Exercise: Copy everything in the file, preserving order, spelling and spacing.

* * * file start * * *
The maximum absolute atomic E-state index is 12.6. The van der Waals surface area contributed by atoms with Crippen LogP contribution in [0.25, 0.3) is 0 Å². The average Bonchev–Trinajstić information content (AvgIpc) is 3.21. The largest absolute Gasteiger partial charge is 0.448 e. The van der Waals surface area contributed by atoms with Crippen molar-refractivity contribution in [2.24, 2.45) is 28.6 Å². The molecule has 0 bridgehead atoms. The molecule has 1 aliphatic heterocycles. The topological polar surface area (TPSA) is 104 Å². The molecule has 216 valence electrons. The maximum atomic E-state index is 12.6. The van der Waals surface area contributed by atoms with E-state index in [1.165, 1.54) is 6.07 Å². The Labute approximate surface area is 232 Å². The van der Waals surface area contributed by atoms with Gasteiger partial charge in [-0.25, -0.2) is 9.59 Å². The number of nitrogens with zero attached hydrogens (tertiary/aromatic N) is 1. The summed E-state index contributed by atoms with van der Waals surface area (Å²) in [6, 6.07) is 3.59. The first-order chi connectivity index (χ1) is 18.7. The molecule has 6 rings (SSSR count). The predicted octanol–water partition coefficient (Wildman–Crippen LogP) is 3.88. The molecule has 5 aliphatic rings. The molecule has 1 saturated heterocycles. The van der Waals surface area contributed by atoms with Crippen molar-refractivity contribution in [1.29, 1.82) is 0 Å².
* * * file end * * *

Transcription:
The maximum absolute atomic E-state index is 12.6. The van der Waals surface area contributed by atoms with Crippen LogP contribution in [0.25, 0.3) is 0 Å². The average Bonchev–Trinajstić information content (AvgIpc) is 3.21. The largest absolute Gasteiger partial charge is 0.448 e. The van der Waals surface area contributed by atoms with Crippen molar-refractivity contribution in [2.24, 2.45) is 28.6 Å². The molecule has 0 bridgehead atoms. The molecule has 1 aliphatic heterocycles. The topological polar surface area (TPSA) is 104 Å². The molecule has 216 valence electrons. The maximum atomic E-state index is 12.6. The van der Waals surface area contributed by atoms with E-state index in [1.165, 1.54) is 6.07 Å². The Labute approximate surface area is 232 Å². The van der Waals surface area contributed by atoms with Gasteiger partial charge in [-0.25, -0.2) is 9.59 Å². The number of nitrogens with zero attached hydrogens (tertiary/aromatic N) is 1. The summed E-state index contributed by atoms with van der Waals surface area (Å²) in [6, 6.07) is 3.59. The first-order chi connectivity index (χ1) is 18.7. The molecule has 6 rings (SSSR count). The predicted octanol–water partition coefficient (Wildman–Crippen LogP) is 3.88. The molecule has 5 aliphatic rings. The molecule has 1 saturated heterocycles. The van der Waals surface area contributed by atoms with Crippen molar-refractivity contribution in [1.29, 1.82) is 0 Å².